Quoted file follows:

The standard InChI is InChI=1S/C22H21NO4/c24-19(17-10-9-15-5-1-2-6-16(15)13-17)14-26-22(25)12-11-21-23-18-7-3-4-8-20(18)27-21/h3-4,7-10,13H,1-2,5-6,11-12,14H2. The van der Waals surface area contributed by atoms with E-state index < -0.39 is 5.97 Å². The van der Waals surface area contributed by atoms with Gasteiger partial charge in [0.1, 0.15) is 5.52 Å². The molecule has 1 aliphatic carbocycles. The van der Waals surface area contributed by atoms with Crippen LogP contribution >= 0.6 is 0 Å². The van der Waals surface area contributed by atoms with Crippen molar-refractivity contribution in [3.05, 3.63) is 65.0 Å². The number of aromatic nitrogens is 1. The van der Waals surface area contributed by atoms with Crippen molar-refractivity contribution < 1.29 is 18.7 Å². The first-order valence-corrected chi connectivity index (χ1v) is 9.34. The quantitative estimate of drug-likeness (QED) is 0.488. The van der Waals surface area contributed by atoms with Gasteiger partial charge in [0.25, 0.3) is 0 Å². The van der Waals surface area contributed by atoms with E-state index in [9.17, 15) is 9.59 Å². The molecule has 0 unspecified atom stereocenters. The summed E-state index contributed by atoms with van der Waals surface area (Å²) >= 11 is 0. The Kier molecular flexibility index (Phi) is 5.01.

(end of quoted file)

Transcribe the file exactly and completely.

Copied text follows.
The standard InChI is InChI=1S/C22H21NO4/c24-19(17-10-9-15-5-1-2-6-16(15)13-17)14-26-22(25)12-11-21-23-18-7-3-4-8-20(18)27-21/h3-4,7-10,13H,1-2,5-6,11-12,14H2. The van der Waals surface area contributed by atoms with E-state index < -0.39 is 5.97 Å². The van der Waals surface area contributed by atoms with Gasteiger partial charge in [0.1, 0.15) is 5.52 Å². The molecule has 1 aliphatic carbocycles. The van der Waals surface area contributed by atoms with Crippen LogP contribution >= 0.6 is 0 Å². The van der Waals surface area contributed by atoms with Crippen molar-refractivity contribution in [3.05, 3.63) is 65.0 Å². The number of aromatic nitrogens is 1. The van der Waals surface area contributed by atoms with Crippen molar-refractivity contribution < 1.29 is 18.7 Å². The first-order valence-corrected chi connectivity index (χ1v) is 9.34. The quantitative estimate of drug-likeness (QED) is 0.488. The van der Waals surface area contributed by atoms with Gasteiger partial charge in [0.25, 0.3) is 0 Å². The van der Waals surface area contributed by atoms with E-state index in [9.17, 15) is 9.59 Å². The molecule has 0 unspecified atom stereocenters. The summed E-state index contributed by atoms with van der Waals surface area (Å²) >= 11 is 0. The Kier molecular flexibility index (Phi) is 5.01.